Trump’s June 20 executive order seeks to bring families together by detaining parents and children together.  Because children may not currently be held in detention for longer than 20 days pursuant to the Flores Agreement, the order instructs DOJ to seek an amendment to Flores. DOJ did so on June 21, but many experts agree this effort is likely to fail.  After all, the Flores Agreement is based on the best interests of the child, and prolonged detention, even with parents, is considered damaging to the child’s development.

Up until Judge Sabraw’s sharp rebuke of Trump’s family separation policy in Ms. L. v. ICE, failure to amend Flores might well have led to a confrontation over the 20 day limit on the detention of children, which the administration might have used as a pretext to restart family separation. Indeed, Trump’s E.O. contained a gaping hole that would have allowed for family separation to start up once again. But now that Judge Sabraw has enjoined the policy and practice of family separation, the Trump administration will be compelled to release families in detention, since Flores requires that children be released within 20 days. Parents must also be released to avoid family separation now prohibited by Ms. L v. ICE.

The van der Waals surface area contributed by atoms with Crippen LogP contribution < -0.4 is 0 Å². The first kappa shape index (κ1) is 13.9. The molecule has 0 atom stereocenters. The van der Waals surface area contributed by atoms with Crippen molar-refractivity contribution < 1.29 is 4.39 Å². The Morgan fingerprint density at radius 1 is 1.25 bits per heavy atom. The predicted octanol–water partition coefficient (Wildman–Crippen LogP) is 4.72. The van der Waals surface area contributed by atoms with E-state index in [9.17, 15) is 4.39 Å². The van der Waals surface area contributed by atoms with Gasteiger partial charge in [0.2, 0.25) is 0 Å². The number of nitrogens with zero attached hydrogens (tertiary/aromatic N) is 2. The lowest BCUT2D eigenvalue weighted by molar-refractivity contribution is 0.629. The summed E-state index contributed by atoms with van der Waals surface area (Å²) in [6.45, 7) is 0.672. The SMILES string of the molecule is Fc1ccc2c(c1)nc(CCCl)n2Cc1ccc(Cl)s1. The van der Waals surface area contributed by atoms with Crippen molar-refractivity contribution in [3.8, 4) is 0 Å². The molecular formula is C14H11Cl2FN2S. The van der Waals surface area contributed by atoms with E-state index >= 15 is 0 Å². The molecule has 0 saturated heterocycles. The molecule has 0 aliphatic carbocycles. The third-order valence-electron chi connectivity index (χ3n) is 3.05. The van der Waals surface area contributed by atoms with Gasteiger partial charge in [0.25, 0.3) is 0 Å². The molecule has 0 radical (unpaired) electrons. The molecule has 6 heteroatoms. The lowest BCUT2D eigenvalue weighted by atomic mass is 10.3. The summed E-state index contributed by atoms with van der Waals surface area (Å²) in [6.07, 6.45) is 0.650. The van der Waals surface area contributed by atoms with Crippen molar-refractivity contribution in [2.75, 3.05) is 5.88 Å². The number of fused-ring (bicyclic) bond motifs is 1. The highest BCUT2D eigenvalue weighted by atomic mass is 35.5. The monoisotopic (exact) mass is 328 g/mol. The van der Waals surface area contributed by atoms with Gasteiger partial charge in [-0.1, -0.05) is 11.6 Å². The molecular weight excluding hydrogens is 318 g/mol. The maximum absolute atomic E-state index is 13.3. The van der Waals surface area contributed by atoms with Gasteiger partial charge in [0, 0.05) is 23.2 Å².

The Path Forward is Release on Recognizance, Bond, and Alternatives to Detention:  An Effective, Cost-Efficient, and Humane Solution

In Ms. L v. ICE, the government argued that ending family separation would prevent the administration from enforcing criminal and immigration laws.  Judge Sabraw rejected the administration’s position, writing that the injunction to end family separation “would do nothing of the sort.”  The injunction does not specify how best to proceed, but we offer up our recommendations below.

Enforcement of border security law does not require family separation. The key is for the government to use a variety of community supervision programs. For example, families released to be reunited can be subject to release on bond, recognizance, and effective alternative programs to detention, depending on the circumstances of each family.